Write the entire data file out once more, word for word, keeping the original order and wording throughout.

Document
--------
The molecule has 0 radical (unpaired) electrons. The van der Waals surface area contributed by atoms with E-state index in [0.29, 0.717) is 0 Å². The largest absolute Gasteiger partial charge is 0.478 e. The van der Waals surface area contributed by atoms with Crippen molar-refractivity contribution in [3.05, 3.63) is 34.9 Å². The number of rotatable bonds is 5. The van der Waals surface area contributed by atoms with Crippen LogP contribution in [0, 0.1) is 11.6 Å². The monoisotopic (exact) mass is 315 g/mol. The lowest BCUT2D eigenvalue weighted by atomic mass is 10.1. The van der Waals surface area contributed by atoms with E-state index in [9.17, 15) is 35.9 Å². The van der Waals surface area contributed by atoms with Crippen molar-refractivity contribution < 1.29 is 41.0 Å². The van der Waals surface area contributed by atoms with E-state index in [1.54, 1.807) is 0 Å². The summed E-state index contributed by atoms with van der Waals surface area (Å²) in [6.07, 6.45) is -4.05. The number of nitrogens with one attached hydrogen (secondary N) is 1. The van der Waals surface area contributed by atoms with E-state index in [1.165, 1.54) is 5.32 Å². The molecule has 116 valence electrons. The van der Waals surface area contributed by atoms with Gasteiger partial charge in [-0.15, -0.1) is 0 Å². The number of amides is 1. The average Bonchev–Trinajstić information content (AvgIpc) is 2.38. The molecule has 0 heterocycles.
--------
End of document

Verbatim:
The molecule has 0 radical (unpaired) electrons. The van der Waals surface area contributed by atoms with E-state index in [0.29, 0.717) is 0 Å². The largest absolute Gasteiger partial charge is 0.478 e. The van der Waals surface area contributed by atoms with Crippen molar-refractivity contribution in [3.05, 3.63) is 34.9 Å². The number of rotatable bonds is 5. The van der Waals surface area contributed by atoms with Crippen LogP contribution in [0, 0.1) is 11.6 Å². The monoisotopic (exact) mass is 315 g/mol. The lowest BCUT2D eigenvalue weighted by atomic mass is 10.1. The van der Waals surface area contributed by atoms with E-state index in [9.17, 15) is 35.9 Å². The van der Waals surface area contributed by atoms with Crippen molar-refractivity contribution < 1.29 is 41.0 Å². The van der Waals surface area contributed by atoms with E-state index in [1.54, 1.807) is 0 Å². The summed E-state index contributed by atoms with van der Waals surface area (Å²) in [6.07, 6.45) is -4.05. The number of nitrogens with one attached hydrogen (secondary N) is 1. The van der Waals surface area contributed by atoms with E-state index in [1.165, 1.54) is 5.32 Å². The molecule has 116 valence electrons. The van der Waals surface area contributed by atoms with Gasteiger partial charge in [-0.15, -0.1) is 0 Å². The number of amides is 1. The average Bonchev–Trinajstić information content (AvgIpc) is 2.38. The molecule has 0 heterocycles.